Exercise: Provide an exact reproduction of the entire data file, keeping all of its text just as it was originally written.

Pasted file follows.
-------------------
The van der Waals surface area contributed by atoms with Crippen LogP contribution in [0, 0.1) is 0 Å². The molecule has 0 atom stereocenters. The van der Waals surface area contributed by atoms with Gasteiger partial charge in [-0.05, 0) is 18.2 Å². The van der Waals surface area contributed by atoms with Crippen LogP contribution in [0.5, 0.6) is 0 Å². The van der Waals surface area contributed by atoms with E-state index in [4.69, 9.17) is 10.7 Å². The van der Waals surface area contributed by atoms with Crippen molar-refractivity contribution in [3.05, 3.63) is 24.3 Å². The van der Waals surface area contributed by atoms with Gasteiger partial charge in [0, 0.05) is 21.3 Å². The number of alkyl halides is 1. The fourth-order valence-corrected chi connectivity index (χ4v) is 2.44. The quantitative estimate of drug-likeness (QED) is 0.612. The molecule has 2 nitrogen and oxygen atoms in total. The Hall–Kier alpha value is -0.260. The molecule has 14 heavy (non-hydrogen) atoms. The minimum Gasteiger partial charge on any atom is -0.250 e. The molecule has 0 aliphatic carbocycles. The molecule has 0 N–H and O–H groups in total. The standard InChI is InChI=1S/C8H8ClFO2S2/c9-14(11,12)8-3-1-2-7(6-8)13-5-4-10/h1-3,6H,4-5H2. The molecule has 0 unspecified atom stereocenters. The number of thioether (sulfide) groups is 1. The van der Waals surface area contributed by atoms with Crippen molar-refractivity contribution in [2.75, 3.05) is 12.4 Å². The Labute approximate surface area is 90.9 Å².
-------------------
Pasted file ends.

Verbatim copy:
The van der Waals surface area contributed by atoms with Crippen LogP contribution in [0, 0.1) is 0 Å². The molecule has 0 atom stereocenters. The van der Waals surface area contributed by atoms with Gasteiger partial charge in [-0.05, 0) is 18.2 Å². The van der Waals surface area contributed by atoms with Crippen LogP contribution in [0.5, 0.6) is 0 Å². The van der Waals surface area contributed by atoms with E-state index in [4.69, 9.17) is 10.7 Å². The van der Waals surface area contributed by atoms with Crippen molar-refractivity contribution in [3.05, 3.63) is 24.3 Å². The van der Waals surface area contributed by atoms with Gasteiger partial charge in [0, 0.05) is 21.3 Å². The number of alkyl halides is 1. The fourth-order valence-corrected chi connectivity index (χ4v) is 2.44. The quantitative estimate of drug-likeness (QED) is 0.612. The molecule has 2 nitrogen and oxygen atoms in total. The Hall–Kier alpha value is -0.260. The molecule has 14 heavy (non-hydrogen) atoms. The minimum Gasteiger partial charge on any atom is -0.250 e. The molecule has 0 aliphatic carbocycles. The molecule has 0 N–H and O–H groups in total. The standard InChI is InChI=1S/C8H8ClFO2S2/c9-14(11,12)8-3-1-2-7(6-8)13-5-4-10/h1-3,6H,4-5H2. The molecule has 0 unspecified atom stereocenters. The number of thioether (sulfide) groups is 1. The van der Waals surface area contributed by atoms with Crippen molar-refractivity contribution in [2.75, 3.05) is 12.4 Å². The Labute approximate surface area is 90.9 Å².